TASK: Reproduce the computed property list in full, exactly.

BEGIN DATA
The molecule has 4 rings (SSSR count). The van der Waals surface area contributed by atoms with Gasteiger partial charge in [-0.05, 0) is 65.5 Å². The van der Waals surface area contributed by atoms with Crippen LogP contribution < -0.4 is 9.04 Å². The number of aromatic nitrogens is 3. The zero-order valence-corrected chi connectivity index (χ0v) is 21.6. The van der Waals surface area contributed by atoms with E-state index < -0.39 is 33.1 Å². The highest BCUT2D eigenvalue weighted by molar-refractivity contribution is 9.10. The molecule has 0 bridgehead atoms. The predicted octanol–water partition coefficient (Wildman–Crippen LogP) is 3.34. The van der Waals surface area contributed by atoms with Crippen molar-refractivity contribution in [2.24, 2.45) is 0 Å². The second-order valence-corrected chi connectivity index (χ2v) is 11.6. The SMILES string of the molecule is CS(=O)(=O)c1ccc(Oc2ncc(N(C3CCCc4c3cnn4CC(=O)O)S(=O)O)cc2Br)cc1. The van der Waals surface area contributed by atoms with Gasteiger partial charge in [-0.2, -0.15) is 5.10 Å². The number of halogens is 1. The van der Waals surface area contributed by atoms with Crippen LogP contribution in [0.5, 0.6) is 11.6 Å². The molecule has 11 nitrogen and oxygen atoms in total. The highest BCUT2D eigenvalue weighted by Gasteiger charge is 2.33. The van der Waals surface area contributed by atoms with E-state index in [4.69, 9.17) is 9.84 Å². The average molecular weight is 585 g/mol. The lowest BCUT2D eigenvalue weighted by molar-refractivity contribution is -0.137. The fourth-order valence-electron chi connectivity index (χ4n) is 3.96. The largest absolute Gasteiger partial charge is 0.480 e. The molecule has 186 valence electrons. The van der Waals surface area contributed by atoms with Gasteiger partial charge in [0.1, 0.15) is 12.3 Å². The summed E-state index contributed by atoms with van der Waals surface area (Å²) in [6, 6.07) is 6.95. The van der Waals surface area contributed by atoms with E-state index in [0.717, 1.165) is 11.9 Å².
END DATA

The molecule has 4 rings (SSSR count). The van der Waals surface area contributed by atoms with Gasteiger partial charge in [-0.05, 0) is 65.5 Å². The van der Waals surface area contributed by atoms with Crippen LogP contribution < -0.4 is 9.04 Å². The number of aromatic nitrogens is 3. The zero-order valence-corrected chi connectivity index (χ0v) is 21.6. The van der Waals surface area contributed by atoms with E-state index < -0.39 is 33.1 Å². The highest BCUT2D eigenvalue weighted by molar-refractivity contribution is 9.10. The molecule has 0 bridgehead atoms. The predicted octanol–water partition coefficient (Wildman–Crippen LogP) is 3.34. The van der Waals surface area contributed by atoms with Crippen molar-refractivity contribution in [2.24, 2.45) is 0 Å². The second-order valence-corrected chi connectivity index (χ2v) is 11.6. The SMILES string of the molecule is CS(=O)(=O)c1ccc(Oc2ncc(N(C3CCCc4c3cnn4CC(=O)O)S(=O)O)cc2Br)cc1. The van der Waals surface area contributed by atoms with Gasteiger partial charge in [-0.2, -0.15) is 5.10 Å². The number of halogens is 1. The van der Waals surface area contributed by atoms with Crippen LogP contribution in [0.5, 0.6) is 11.6 Å². The molecule has 11 nitrogen and oxygen atoms in total. The highest BCUT2D eigenvalue weighted by Gasteiger charge is 2.33. The van der Waals surface area contributed by atoms with E-state index in [4.69, 9.17) is 9.84 Å². The average molecular weight is 585 g/mol. The lowest BCUT2D eigenvalue weighted by molar-refractivity contribution is -0.137. The fourth-order valence-electron chi connectivity index (χ4n) is 3.96. The largest absolute Gasteiger partial charge is 0.480 e. The molecule has 186 valence electrons. The van der Waals surface area contributed by atoms with Gasteiger partial charge in [0.1, 0.15) is 12.3 Å². The summed E-state index contributed by atoms with van der Waals surface area (Å²) in [6, 6.07) is 6.95. The van der Waals surface area contributed by atoms with E-state index in [0.717, 1.165) is 11.9 Å².